Dear Doc | Worried about the return of Measles
Q. Dear Doc
I have been concerned about news I heard about measles in foreign. I thought that disease was no longer around, but now I am hearing it has come back somewhere in foreign. I am worried. I am migrating there soon with my child and want to know how somebody can catch it. How you know if you catch it, and if there is anything I can do to protect her and myself from catching it.
A. Indeed there has been a lot of talk in the news and social media about measles lately, particularly the outbreak currently in the United States, particularly in New York. All of this has caused concern to many parents such as yourself, wondering what you as a parent really need to know about this disease.
Here a few important facts
1) Measles can be serious
Because in this region, it is very uncommon because of our vaccination practices, many of us who have never seen measles, thinks of is as just a little rash and fever that clears up in a few days. This is not so, and measles can cause serious health complications, especially in children younger than five years of age. The bad part about measles is that there is no way to tell in advance how severe the symptoms your child will experience will be.
According to the Centre for Disease Control (CDC), about one in four people in the U.S., who get measles will be hospitalised, and one out of every 1,000 people with measles will develop brain swelling, which could lead to brain damage.
One to two persons out of 1,000 people with measles will die, even with the best care.
2) Signs and symptoms of Measles
The symptoms of measles generally appear about seven to 14 days after a person is infected.
Measles symptoms typically begins with:
red, watery eyes
Then, two to three days after symptoms begin, tiny white spots called Koplik Spots, may appear inside the mouth.
Three to five days after symptoms begin, a skin rash breaks out. It usually begins as flat red spots that appear on the face at the hairline, then spreads to the neck, trunk, arms, legs and feet. Small raised bumps may also appear on top of the flat red spots. The flat spots may become joined together as they spread from the head to the rest of the body. When the rash appears, the fever may spike to more than 104° Fahrenheit.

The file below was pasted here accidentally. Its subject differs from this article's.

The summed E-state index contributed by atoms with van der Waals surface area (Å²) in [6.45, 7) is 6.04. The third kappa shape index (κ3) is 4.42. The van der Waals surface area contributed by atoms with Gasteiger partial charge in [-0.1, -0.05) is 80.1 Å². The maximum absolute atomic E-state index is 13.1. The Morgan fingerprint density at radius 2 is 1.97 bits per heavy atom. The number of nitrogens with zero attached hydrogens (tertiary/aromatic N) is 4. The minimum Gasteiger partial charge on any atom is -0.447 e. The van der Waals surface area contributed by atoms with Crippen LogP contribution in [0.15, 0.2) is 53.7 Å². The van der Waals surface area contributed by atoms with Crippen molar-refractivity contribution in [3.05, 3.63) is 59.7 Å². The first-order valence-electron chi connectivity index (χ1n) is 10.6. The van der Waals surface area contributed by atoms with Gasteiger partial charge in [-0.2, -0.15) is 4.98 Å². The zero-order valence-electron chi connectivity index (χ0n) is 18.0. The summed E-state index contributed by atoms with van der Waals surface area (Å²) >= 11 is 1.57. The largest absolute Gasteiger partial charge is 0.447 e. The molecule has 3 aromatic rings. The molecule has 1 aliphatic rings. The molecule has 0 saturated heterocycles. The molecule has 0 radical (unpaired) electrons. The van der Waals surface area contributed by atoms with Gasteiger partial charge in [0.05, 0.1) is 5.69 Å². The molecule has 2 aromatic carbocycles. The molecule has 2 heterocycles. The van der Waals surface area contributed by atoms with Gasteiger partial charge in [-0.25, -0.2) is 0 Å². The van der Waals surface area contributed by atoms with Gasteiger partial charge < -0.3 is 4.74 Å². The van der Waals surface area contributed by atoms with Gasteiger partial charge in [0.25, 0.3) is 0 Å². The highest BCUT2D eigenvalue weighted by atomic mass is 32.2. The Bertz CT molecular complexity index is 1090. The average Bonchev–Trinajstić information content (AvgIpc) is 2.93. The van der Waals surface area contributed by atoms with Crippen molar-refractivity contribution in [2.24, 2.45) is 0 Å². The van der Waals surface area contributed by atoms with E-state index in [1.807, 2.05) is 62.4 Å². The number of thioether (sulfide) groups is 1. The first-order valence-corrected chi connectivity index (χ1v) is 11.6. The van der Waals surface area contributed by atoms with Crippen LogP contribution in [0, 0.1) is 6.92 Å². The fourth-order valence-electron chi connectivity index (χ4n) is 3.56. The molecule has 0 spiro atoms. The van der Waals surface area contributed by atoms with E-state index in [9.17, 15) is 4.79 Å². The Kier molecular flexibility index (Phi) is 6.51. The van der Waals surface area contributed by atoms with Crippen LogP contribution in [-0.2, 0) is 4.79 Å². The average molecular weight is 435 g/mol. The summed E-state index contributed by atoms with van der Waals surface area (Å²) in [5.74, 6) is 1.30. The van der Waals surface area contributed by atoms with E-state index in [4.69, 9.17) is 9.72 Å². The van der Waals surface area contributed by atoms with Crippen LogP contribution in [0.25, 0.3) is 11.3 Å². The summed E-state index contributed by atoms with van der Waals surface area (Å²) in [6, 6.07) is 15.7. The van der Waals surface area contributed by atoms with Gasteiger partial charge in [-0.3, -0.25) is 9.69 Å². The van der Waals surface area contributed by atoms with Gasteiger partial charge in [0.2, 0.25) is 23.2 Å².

3) Measles is very contagious
Measles spreads through the air when an infected person coughs or sneezes. It is so contagious that if one person has it, nine out of 10 people around him or her will also become infected if they are not protected. Your child can get measles just by being in a room where a person with measles has been, even up to two hours after that person has left the room. An infected person can spread measles to others even before knowing they have the disease, being able to spread it from four days before they develop the measles rash through their infection and up to four days afterwards.
4) Your child could get measles in United States
Measles was declared eliminated from the U.S., in 2000 due to their vaccination program. However, measles is still common in many other parts of the world, such as in Europe, Asia, the Pacific and Africa. Even if you do not travel internationally, you could come into contact with measles anywhere from unvaccinated foreign travelers, who get measles while they are in other countries.
Anyone who is not protected against measles is at risk.
5) How to protect against Measles
The best protection against measles is the measles-mumps-rubella (MMR) vaccine. The MMR vaccine provides long-lasting protection against all strains of measles.
Your child needs two doses of MMR vaccine for best protection:
The first dose at 12 - 15 months of age
The second dose 4 - 6 years of age
For you who will be traveling overseas, the vaccine recommendations are a little different:
If your child is 6 - 11 months old, they should receive 1 dose of MMR vaccine before leaving.
If your child is 12 months of age or older, he or she will need 2 doses of MMR vaccine (separated by at least 28 days) before departure.
The measles vaccine is very effective. One dose of measles vaccine is about 93% effective at preventing measles if exposed to the virus. Two doses are about 97% effective.
6)Make Sure You are Protected against Measles before International Travel
Before any international travel, teenagers and adults who do not have evidence of immunity against measles should get two doses of MMR vaccine separated by at least 28 days.
Acceptable evidence of immunity against measles includes at least one of the following: written documentation of adequate vaccination (your vaccination card), laboratory evidence of immunity.
Speak with your healthcare provider and your child’s peediatrician about vaccination before migrating.